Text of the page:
Blogger Pronouns: thoughts on simplicity, exclusivity, openness, and privacy

Hi Eli, Colin, Serena, Josh. Thanks so much for your thoughts on the Blogging in the Second Person post.

Eli, your response makes me think of Dear Dealer, a recent segment on This American Life. It is an essay addressed in the second person. For this essay, at least, the POV frames the story in such a way that personalizes the issue far beyond a third person report on the subject. Tying the idea of simplicity to POV here is interesting. By no means do I think we should say something prescriptive, such as a blog reply ought to be in the second person. But perhaps what we can say is that the second person might help simplify some responses in ways that give them much greater clarity and meaning?

Colin, I agree that the “reluctance to exclude some readers” is probably a key reason why we bloggers sound like editorialists. This thought provokes the question further for me: I’m curious to what extent does it feel alienating to read a text that is written as correspondence? Is this principally a concern with perceived contextlessness? I am imagining someone reading these words who did not read the initial text that sparked this conversation: does this reader presently now feel more left out or uninvited to participate than had I written this in the third person? (It’s an honest question: I’m not sure.)

Serena, I have also contemplated the concern that blogging as correspondence might “restrict the conversation between the original poster and the responder.” On the one hand, I agree it’s a very fair and valid concern. And, simultaneously, I wonder if there anyone reading this post who feels excluded from this conversation, or unable to participate in it? If we grant the hypothesis that public writing is about engagement, does not a text’s inherent publicness itself invite input? Perhaps this exchange is akin to leaving messages to your pen pal on a public bulletin board, or adding to the ‘thread’ of a graffiti exchange? Could we also suppose that open dialogue is in another way more inclusive and invitational of external input than it is exclusive?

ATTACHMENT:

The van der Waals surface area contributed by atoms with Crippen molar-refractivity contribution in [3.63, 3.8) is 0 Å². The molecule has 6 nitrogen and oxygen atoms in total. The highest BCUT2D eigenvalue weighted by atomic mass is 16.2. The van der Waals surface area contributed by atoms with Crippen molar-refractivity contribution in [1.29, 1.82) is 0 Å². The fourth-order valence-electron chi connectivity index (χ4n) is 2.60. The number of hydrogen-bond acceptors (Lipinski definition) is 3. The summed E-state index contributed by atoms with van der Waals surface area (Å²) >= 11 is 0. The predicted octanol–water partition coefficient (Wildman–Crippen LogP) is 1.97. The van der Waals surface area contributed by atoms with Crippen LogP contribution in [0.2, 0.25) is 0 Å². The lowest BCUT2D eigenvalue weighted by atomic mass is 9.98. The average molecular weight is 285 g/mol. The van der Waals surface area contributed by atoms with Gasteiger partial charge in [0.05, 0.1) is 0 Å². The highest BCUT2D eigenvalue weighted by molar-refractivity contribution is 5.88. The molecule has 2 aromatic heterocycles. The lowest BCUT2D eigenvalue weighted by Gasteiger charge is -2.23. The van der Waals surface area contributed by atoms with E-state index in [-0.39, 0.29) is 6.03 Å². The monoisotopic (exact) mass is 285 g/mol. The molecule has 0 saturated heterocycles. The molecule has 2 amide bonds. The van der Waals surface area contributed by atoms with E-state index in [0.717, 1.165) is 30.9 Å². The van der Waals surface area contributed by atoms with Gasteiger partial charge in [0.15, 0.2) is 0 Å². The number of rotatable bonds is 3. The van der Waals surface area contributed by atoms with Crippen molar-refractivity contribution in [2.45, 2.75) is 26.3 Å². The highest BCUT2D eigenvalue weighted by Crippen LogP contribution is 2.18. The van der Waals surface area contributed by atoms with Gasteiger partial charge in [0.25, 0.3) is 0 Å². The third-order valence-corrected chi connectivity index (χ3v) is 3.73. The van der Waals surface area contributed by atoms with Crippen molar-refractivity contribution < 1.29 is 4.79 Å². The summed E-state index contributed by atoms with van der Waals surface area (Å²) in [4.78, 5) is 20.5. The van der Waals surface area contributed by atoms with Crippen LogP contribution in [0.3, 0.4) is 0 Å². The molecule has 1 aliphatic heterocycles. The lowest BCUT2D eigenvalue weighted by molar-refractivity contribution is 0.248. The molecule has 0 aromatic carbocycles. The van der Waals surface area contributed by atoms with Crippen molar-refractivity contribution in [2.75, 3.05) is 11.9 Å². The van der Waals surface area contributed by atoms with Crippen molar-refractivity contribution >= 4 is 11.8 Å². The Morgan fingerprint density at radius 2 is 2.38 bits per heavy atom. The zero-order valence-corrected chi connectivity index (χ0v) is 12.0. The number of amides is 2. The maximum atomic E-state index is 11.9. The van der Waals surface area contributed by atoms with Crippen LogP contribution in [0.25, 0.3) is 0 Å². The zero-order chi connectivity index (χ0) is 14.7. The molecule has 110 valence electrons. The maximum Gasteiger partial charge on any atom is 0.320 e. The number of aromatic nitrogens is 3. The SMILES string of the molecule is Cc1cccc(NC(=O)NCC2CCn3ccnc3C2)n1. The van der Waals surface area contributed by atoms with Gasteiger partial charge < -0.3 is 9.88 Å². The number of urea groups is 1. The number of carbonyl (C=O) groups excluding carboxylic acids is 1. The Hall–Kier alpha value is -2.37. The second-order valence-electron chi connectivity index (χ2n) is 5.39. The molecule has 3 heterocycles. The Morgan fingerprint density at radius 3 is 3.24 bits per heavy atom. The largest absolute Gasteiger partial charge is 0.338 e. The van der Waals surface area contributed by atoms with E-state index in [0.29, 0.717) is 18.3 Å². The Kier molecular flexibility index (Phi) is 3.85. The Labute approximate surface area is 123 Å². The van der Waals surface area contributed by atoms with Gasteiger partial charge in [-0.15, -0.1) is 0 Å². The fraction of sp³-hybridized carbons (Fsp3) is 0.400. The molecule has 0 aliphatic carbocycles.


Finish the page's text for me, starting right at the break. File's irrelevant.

Josh, I love your question, “would some individuals be uncomfortable having a ‘letter’ written to them made public without prior permission?” I’m fascinated by the psychology and cultural underpinnings here, and the proposition that a shift in pronouns might be felt to necessitate acquiring the permission of the intended recipient — who is the same person regardless of the POV of the text. I wholeheartedly agree that the grand traditions of ‘open letters’ and ‘letters to the editor’ in print media have earned reputations for public shaming and one-sided takedowns. But how much of this expectation is contextual, genre-based behaviour? As Serena says, “I’d have no qualms about responding to you in the 2nd person if I was replying to you in the comments section.” Do we not write very open, public messages to one another all the time already? I wonder: by nature of maintaining a presence on a platform — one which bakes comments or responding into its infrastructure — do we not implicitly agree that others will write both to and about us? What does this mean in the blogging context? By nature of a person presenting their ideas publicly to the whole world, do they not inherently invite the world to respond however it so will?

I appreciate the input and perspective that all four of you bring to this question. The more I think about, the more the blogosphere sounds like a parliament: instead of addressing our interlocutor, we address the Speaker of the House, who happens to be the impersonal whole of the internet. This observation isn’t intended to outline a ‘problem’ that demands a prescriptive ‘solution.’ But I am thankful for the opportunity to engage in this discussion with you.

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